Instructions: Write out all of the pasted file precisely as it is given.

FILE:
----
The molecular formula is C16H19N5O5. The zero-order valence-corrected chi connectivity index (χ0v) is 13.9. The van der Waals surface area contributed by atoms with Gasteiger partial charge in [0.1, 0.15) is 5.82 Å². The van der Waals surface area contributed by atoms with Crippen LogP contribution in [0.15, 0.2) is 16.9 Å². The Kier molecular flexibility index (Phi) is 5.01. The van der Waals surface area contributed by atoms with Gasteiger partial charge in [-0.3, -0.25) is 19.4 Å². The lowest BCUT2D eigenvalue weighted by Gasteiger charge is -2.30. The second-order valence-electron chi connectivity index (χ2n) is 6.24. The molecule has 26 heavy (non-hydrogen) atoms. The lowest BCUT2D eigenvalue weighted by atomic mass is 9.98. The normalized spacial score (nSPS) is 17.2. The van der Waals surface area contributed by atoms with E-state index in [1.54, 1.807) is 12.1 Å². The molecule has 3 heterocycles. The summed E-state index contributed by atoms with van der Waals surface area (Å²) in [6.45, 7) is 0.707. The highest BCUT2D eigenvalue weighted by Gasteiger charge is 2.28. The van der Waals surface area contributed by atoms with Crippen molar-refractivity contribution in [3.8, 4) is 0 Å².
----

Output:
The molecular formula is C16H19N5O5. The zero-order valence-corrected chi connectivity index (χ0v) is 13.9. The van der Waals surface area contributed by atoms with Gasteiger partial charge in [0.1, 0.15) is 5.82 Å². The van der Waals surface area contributed by atoms with Crippen LogP contribution in [0.15, 0.2) is 16.9 Å². The Kier molecular flexibility index (Phi) is 5.01. The van der Waals surface area contributed by atoms with Gasteiger partial charge in [-0.3, -0.25) is 19.4 Å². The lowest BCUT2D eigenvalue weighted by Gasteiger charge is -2.30. The second-order valence-electron chi connectivity index (χ2n) is 6.24. The molecule has 26 heavy (non-hydrogen) atoms. The lowest BCUT2D eigenvalue weighted by atomic mass is 9.98. The normalized spacial score (nSPS) is 17.2. The van der Waals surface area contributed by atoms with E-state index in [1.54, 1.807) is 12.1 Å². The molecule has 3 heterocycles. The summed E-state index contributed by atoms with van der Waals surface area (Å²) in [6.45, 7) is 0.707. The highest BCUT2D eigenvalue weighted by Gasteiger charge is 2.28. The van der Waals surface area contributed by atoms with Crippen molar-refractivity contribution in [3.8, 4) is 0 Å².